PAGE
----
Impact of SIRPα polymorphism on transplant outcomes in HLA-identical living donor kidney transplantation

Cynthia Garcia-Sanchez*, M. Aurora Casillas-Abundis, David F. Pinelli, Anat R. Tambur, Reut Hod-Dvorai

*Corresponding author for this work

Research output: Contribution to journalArticlepeer-review

Abstract

Signal-regulatory protein α (SIRPα), a polymorphic inhibitory membrane-bound receptor, and its ligand CD47 have recently been implicated in the modulation of innate immune allorecognition in murine models. Here, we investigate the potential impact of SIRPα donor-recipient mismatches on graft outcomes in human kidney transplantation. To eliminate the specific role of HLA-matching in alloresponse, we genotyped the two most common variants of SIRPα in a cohort of 55 HLA-identical, biologically-related, donor-recipient pairs. 69% of pairs were SIRPα identical. No significant differences were found between donor-recipient SIRPα-mismatch status and T cell-mediated rejection/borderline changes (25.8% vs. 25%) or slow graft function (15.8% vs. 17.6%). A trend towards more graft failure (GF) (23.5% vs. 5.3%, P =.06), interstitial inflammation (50% vs. 23%, P =.06) and significant changes in peritubular capillaritis (ptc) (25% vs. 0%, P =.02) were observed in the SIRPα-mismatched group. Unexpectedly, graft-versus-host (GVH) SIRPα-mismatched pairs exhibited higher rates of GF and tubulitis (38% vs. 5%, P =.031 and.61 ±.88 vs. 0, P =.019; respectively). Whether the higher prevalence of ptc in SIRPα-mismatched recipients and the higher rates of GF in GVH SIRPα-mismatched pairs represent a potential role for SIRPα in linking innate immunity and alloimmune rejection requires further investigation in larger cohorts.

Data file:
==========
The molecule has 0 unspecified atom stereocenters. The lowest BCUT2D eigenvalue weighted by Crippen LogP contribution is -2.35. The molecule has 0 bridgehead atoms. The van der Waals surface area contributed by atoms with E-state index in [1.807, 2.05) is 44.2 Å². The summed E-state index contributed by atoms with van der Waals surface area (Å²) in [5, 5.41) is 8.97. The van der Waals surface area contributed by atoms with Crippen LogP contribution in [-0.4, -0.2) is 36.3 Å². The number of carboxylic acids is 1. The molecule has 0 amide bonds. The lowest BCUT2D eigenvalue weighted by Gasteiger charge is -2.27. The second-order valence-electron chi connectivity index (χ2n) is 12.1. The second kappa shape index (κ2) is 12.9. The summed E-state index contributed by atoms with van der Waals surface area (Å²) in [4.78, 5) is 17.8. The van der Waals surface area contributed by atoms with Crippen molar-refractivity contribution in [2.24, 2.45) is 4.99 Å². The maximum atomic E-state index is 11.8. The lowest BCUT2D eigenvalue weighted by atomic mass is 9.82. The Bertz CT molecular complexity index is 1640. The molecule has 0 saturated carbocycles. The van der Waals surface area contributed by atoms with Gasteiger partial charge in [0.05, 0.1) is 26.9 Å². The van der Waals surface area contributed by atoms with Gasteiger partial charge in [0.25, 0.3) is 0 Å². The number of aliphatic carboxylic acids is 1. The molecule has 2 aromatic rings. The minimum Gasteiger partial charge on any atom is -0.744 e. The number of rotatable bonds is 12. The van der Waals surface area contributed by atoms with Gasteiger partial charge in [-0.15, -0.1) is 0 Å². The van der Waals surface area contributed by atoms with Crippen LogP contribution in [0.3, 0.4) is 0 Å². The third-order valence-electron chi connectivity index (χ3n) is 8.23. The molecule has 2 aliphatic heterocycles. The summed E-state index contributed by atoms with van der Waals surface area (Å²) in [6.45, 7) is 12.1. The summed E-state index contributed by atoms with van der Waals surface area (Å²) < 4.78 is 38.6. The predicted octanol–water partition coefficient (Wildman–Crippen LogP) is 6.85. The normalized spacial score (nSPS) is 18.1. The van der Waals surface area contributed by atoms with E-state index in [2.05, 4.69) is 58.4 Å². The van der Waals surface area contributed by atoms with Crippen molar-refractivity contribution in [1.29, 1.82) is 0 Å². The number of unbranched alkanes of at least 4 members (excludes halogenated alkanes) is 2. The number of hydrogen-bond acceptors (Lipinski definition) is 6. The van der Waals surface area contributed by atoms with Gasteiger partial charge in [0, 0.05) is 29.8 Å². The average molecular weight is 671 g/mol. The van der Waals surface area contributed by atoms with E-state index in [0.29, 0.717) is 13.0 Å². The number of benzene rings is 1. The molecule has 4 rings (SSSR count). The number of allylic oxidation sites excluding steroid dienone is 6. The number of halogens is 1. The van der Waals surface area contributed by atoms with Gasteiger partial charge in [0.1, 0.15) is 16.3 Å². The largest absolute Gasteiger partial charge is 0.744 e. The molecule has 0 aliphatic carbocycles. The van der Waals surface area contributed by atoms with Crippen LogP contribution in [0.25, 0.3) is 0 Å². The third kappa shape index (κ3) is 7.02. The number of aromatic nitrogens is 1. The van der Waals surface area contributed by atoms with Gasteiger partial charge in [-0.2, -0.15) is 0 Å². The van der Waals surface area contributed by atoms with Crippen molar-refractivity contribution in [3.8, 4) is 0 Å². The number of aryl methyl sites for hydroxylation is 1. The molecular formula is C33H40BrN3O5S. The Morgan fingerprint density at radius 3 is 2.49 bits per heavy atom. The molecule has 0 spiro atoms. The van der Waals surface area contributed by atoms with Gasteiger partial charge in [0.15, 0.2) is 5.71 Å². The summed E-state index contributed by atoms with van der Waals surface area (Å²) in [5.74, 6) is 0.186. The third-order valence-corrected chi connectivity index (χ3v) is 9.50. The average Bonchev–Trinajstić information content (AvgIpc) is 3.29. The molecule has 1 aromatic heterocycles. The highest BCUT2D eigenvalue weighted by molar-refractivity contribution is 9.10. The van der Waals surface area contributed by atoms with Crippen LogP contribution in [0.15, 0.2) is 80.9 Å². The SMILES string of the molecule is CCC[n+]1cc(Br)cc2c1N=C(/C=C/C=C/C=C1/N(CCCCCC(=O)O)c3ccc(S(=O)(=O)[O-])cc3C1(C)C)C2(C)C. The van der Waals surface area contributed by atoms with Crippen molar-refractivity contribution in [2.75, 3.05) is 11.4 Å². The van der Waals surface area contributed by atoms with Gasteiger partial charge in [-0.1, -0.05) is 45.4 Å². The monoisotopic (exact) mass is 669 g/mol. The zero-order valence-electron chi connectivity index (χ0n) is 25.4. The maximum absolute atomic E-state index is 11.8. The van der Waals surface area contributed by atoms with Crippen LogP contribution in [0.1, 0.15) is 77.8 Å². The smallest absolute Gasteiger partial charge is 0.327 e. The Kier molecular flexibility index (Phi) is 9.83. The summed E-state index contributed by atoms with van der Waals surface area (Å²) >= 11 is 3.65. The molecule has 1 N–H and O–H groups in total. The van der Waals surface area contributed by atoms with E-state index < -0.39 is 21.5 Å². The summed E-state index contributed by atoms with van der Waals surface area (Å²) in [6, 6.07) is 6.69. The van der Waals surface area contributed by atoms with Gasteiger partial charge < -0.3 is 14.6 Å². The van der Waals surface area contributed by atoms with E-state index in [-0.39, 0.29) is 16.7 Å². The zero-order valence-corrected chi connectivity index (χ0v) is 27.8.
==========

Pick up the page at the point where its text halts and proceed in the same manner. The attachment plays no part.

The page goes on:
Original languageEnglish (US)
JournalClinical Transplantation
DOIs
StateAccepted/In press - 2021

Keywords

  • allorecognition
  • CD47
  • HLA-identical
  • innate immunity
  • interstitial inflammation
  • ischemia-reperfusion injury
  • kidney (allograft) function/dysfunction
  • peritubular capillaritis
  • rejection
  • SIRPα

ASJC Scopus subject areas

  • Transplantation

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